Other than Ms. Knickerbocker’s book, we’re in negotiations with Thomas McCafferty, Matthew Yost, and a few others. In other words, the New Novella list ought to be stacked by the close of 2010. We’re also developing longer books under our HyperLimited imprint. We’re releasing, as many people already know, Shya Scanlon’s FORECAST. I believe we also just locked down N. A. Jong’s debut collection. Finally, Big Other contributor Molly Gaudry is editing an anthology of telling (not showing) stories that will come out next fall. Authors in that book include George Saunders, Rick Moody, Aimee Bender, Benjamin Percy, Matt Bell, Stuart Dybek, and a host of other kids. That book ought to be a party.

Let’s take a moment to recap: FMC has (or will have) anthologies featuring Daniel Grandbois, Shya Scanlon, Matt Bell, George Saunders, Rick Moody, Aimee Bender, and too many others to mention; has commissioned artwork now hanging in the office of Californication’s creator; has and will continue to sell shares in new  authors and their works; and is literally going to create books that can be planted in the ground and will sprout into trees – in all seriousness where do these constant ideas and concepts come from?


Flatmancrooked is all of 18 months old, which means, virtually from the day we opened our doors we were running a business during a recession. Add on top of that the fact that the print publishing industry is in flux, and you have a perfect breeding ground for invention. If we’ve been innovative, it’s because we’ve had to be. Rehashing old ideas wasn’t going to get the company off the ground. So we’re always developing and testing out novel approaches. The secret is, being revolutionary (or at least trying to be) is a whole lot more fun than waiting around for the economy to improve.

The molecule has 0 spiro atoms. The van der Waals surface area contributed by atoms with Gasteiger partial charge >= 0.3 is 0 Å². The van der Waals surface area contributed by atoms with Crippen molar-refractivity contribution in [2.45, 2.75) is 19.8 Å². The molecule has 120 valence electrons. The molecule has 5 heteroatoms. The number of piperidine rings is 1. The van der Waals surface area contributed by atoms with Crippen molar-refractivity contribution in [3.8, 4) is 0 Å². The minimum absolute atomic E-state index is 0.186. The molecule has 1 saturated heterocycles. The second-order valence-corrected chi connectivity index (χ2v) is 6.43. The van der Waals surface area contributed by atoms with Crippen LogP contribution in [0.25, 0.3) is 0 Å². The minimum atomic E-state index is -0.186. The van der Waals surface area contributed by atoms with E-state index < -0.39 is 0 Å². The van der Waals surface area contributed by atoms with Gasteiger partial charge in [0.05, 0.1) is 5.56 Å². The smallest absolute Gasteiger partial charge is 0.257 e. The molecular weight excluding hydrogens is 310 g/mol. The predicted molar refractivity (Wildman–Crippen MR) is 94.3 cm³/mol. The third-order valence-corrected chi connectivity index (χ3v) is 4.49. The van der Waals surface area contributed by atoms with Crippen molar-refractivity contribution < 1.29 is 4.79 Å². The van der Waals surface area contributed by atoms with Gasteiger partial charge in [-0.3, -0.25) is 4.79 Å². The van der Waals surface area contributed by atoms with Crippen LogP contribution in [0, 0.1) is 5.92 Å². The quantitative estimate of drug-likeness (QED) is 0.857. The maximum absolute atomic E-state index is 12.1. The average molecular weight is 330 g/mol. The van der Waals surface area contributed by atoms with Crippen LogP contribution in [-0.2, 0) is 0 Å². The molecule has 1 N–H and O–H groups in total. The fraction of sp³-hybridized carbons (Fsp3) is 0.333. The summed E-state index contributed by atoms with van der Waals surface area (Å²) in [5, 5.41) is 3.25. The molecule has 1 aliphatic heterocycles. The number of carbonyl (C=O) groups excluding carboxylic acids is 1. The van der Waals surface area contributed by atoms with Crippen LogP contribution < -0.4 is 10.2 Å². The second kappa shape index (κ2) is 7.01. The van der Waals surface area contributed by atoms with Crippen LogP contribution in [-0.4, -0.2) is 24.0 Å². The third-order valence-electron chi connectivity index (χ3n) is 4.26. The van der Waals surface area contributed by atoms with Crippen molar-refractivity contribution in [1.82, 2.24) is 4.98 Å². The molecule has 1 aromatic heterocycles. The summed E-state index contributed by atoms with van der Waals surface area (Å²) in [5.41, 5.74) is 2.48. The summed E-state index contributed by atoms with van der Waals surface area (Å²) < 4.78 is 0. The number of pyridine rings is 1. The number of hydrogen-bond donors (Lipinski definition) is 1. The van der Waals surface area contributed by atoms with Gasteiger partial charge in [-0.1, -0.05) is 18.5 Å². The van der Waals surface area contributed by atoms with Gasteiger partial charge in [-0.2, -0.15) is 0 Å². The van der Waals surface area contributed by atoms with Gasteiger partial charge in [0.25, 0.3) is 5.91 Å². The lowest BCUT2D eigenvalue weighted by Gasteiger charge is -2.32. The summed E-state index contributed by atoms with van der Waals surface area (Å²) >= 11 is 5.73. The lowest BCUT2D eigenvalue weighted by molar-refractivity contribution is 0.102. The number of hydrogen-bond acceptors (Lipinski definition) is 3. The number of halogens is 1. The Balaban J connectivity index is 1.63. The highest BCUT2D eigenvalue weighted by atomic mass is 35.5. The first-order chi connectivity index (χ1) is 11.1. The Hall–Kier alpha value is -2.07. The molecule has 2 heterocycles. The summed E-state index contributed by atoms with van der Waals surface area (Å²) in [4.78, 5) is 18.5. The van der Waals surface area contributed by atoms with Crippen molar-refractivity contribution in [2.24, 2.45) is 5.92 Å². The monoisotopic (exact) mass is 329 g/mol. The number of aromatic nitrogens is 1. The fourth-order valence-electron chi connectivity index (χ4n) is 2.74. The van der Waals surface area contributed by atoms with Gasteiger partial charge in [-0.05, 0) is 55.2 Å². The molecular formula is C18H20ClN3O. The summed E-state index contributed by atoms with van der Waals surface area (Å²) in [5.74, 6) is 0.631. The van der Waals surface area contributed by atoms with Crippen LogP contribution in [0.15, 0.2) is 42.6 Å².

So, if our Big Other readers / writers are anything like me, they want to know the quickest and best way to get acquainted with FMC – what is the must have title for folks brand new to FMC endeavors?

For me, of course, it’s difficult to choose a title, because I love them all. But for sentimental reasons I’d have to say our first anthology, FIRST WINTER. It has newly translated (just for the book!) work from Jorge Luis Borges, and also one of the stories from Ha Jin’s collection A GOOD FALL—which came out a few weeks ago. For personal reasons I’d say y’all should buy my book WE’RE GETTING ON, but it isn’t out just yet. So get FIRST WINTER. Or THE ANTHOLOGY OF GREAT NEW WRITING DONE DURING AN ECONOMIC DEPRESSION. Or NOT ABOUT VAMPIRES. Or the second edition of Emma Straub’s FLY-OVER STATE.

5 thoughts on “Interview: James Kaelan of FMC

  1. As someone who’s been working with this crew for a few months now, sharpening up a manuscript and discussing publishing and promotion strategy, I have to say I’m quite impressed by their enthusiasm, openness to new ideas, and by the high merit of their own insights.

    This is a really exciting new press, and I’m spastically happy to be participating in their project at such an early stage, before they establish themselves as essentially the model for publishing in the 21st century.